TO CHEW ON: "For the Lord Himself will descend from heaven with a shout, with the voice of an archangel, and with the trumpet of God. And the dead in Christ will rise first. Then we who are alive and remain shall be caught up together with them in the clouds to meet the Lord in the air. And thus we shall always be with the Lord." 1 Thessalonians 4:16-17
Have you ever heard Christians talking about the "Rapture." Well, this is it. A note in my Bible explains:
"'Caught up together with them': The chief biblical source of the doctrine of the Rapture—the catching away to heaven of those, dead or living, who have trusted in Christ and await His return. The exact word "rapture" does not occur in Scripture: it was formed from a word in the Latin translation of the Bible which, for this phrase, reads simul rapiemur cum illis. 2 Thessalonians 2:3-12 gives the additional information that a great rebellion by humankind against God's authority and the emergence of the Man of Sin will precede the return of the Lord" - Russell P. Spittler, New Spirit Filled Life Bible, p. 1687.
First Thessalonians isn't the only place in the Bible where such things are mentioned, though.
- Paul in 1 Corinthians 15:51-55 talks about the instantaneous change that happens to believers at the "last trumpet."
- The Old Testament prophet Daniel saw a vision of "one like a son of man coming in the clouds of heaven..." Daniel 7:13.
- John, in Revelation, speaks of Jesus as "...coming with the clouds, and every eye will see Him..." Revelation 1:7.
Not surprisingly, this teaching—that Jesus will come again to raise the dead and snatch the living from their activities—has attracted scorn throughout the centuries. In fact it was ridiculed already in the days of the New Testament church (see 1 Peter 3:1-13), where Peter concluded with this encouragement: "But the day of the Lord will come as a thief in the night....Therefore since all these things will be dissolved, what matter of persons ought you to be in holy conduct and godliness" - 1 Peter 3:11-12.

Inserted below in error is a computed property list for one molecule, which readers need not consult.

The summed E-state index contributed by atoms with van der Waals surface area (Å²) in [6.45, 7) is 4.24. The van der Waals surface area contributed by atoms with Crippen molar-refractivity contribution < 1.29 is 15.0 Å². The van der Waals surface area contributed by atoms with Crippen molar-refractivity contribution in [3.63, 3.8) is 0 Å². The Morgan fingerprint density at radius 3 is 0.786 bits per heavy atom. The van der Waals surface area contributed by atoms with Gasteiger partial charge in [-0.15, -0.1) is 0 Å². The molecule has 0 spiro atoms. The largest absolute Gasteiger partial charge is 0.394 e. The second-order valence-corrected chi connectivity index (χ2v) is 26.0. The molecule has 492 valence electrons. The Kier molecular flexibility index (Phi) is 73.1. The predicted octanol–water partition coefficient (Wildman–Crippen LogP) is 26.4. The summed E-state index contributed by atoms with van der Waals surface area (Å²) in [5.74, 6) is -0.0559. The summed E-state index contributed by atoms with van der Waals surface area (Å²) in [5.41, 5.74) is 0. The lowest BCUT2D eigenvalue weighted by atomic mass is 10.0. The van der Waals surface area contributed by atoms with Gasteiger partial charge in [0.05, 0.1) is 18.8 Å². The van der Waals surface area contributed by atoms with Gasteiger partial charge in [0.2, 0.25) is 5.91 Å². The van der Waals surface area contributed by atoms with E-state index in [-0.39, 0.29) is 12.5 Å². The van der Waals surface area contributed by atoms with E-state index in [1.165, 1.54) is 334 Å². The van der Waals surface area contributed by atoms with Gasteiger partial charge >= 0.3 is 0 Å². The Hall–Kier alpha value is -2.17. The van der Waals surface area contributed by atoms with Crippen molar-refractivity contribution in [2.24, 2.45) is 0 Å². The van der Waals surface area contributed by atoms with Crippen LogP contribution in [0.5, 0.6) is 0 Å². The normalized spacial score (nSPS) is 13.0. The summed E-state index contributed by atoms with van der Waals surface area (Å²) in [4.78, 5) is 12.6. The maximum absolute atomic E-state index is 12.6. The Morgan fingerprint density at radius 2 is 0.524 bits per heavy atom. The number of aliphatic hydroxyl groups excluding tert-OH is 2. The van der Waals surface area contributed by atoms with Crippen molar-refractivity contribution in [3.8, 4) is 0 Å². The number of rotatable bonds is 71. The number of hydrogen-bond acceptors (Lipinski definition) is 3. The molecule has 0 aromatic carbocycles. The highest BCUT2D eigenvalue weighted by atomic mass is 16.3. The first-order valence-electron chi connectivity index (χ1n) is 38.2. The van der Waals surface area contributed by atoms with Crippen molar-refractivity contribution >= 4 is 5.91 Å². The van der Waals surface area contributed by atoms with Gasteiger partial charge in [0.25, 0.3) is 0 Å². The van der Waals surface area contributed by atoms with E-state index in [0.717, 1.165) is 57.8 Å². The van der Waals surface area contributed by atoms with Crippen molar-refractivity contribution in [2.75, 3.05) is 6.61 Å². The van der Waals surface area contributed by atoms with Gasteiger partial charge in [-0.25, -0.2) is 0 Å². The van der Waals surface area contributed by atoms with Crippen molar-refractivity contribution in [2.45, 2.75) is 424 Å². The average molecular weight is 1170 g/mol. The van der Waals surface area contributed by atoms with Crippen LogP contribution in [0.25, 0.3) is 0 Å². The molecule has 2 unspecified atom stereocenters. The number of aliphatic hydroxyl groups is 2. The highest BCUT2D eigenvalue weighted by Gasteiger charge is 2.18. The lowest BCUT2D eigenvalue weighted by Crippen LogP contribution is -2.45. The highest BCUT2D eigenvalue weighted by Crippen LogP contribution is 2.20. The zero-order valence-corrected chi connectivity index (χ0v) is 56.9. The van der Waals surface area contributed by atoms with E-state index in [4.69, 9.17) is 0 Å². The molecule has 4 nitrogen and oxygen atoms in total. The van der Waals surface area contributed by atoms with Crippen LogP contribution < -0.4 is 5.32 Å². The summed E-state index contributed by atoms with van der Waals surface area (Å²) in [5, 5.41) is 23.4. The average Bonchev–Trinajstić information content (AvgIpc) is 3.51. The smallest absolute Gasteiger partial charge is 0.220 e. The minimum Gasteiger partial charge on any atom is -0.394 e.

Paul, in our 1 Thessalonians passage, speaks of this sudden coming as a source of comfort (1 Thessalonians 4:18).
I ask myself, is the fact that Jesus will someday return in bodily form something that comforts me, or does it make me uneasy?
The 2 Peter passage talks about that thief-in-the-night day accompanied by the heavens passing away, great noise, elements melting in fervent heat when "the earth and the works that are in it will be burned up" - 2 Peter 3:10.
If I am too much in love with this earth and the things in it, my possessions and accumulations, then being removed from them will be a day of tragedy for sure. But it doesn't have to be. If my focus is on accumulating heavenly treasure and my great hope is being with Jesus (John 12:25-26) it can be a comfort indeed.
PRAYER: Dear Jesus, help me to live with the fact of Your anytime return always in mind. I want to be found expectant, waiting, and unashamed. Amen.
MORE: Views of the end
Over the centuries theologians have developed different views of how end-time prophecy will play out. (This Wikipedia article on Christian eschatology, for example, will probably make your head spin. Here is the part that details various prophetic end-time views.) Who's right? Who's wrong? Only God knows.
Personally, I don't concern myself too much with the details, but rather, focus on general themes that recur when the Bible speaks of Jesus' return:
1. It will be sudden and unexpected.
2. It will be a day when secrets are revealed.
3. It will be a day of facing consequences.
4. It will be a day of meeting Jesus!
That's enough to keep me living with sober hope.